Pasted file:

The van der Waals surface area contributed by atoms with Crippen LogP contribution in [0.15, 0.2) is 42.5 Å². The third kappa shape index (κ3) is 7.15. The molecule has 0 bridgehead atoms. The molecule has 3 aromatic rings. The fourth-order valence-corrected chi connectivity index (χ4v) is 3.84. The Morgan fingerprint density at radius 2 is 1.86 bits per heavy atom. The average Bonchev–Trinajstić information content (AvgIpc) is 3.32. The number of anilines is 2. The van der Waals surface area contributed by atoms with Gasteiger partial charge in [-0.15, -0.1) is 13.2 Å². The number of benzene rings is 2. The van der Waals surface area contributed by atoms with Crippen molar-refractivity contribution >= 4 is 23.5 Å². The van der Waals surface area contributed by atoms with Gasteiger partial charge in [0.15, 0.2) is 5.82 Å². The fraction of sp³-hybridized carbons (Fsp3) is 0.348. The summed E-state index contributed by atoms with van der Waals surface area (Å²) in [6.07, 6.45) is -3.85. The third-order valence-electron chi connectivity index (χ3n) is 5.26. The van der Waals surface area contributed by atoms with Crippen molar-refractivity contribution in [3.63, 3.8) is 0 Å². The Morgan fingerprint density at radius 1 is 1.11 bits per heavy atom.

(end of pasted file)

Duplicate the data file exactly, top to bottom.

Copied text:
The van der Waals surface area contributed by atoms with Crippen LogP contribution in [0.15, 0.2) is 42.5 Å². The third kappa shape index (κ3) is 7.15. The molecule has 0 bridgehead atoms. The molecule has 3 aromatic rings. The fourth-order valence-corrected chi connectivity index (χ4v) is 3.84. The Morgan fingerprint density at radius 2 is 1.86 bits per heavy atom. The average Bonchev–Trinajstić information content (AvgIpc) is 3.32. The number of anilines is 2. The van der Waals surface area contributed by atoms with Gasteiger partial charge in [-0.15, -0.1) is 13.2 Å². The number of benzene rings is 2. The van der Waals surface area contributed by atoms with Crippen molar-refractivity contribution >= 4 is 23.5 Å². The van der Waals surface area contributed by atoms with Gasteiger partial charge in [0.15, 0.2) is 5.82 Å². The fraction of sp³-hybridized carbons (Fsp3) is 0.348. The summed E-state index contributed by atoms with van der Waals surface area (Å²) in [6.07, 6.45) is -3.85. The third-order valence-electron chi connectivity index (χ3n) is 5.26. The van der Waals surface area contributed by atoms with Crippen molar-refractivity contribution in [3.63, 3.8) is 0 Å². The Morgan fingerprint density at radius 1 is 1.11 bits per heavy atom.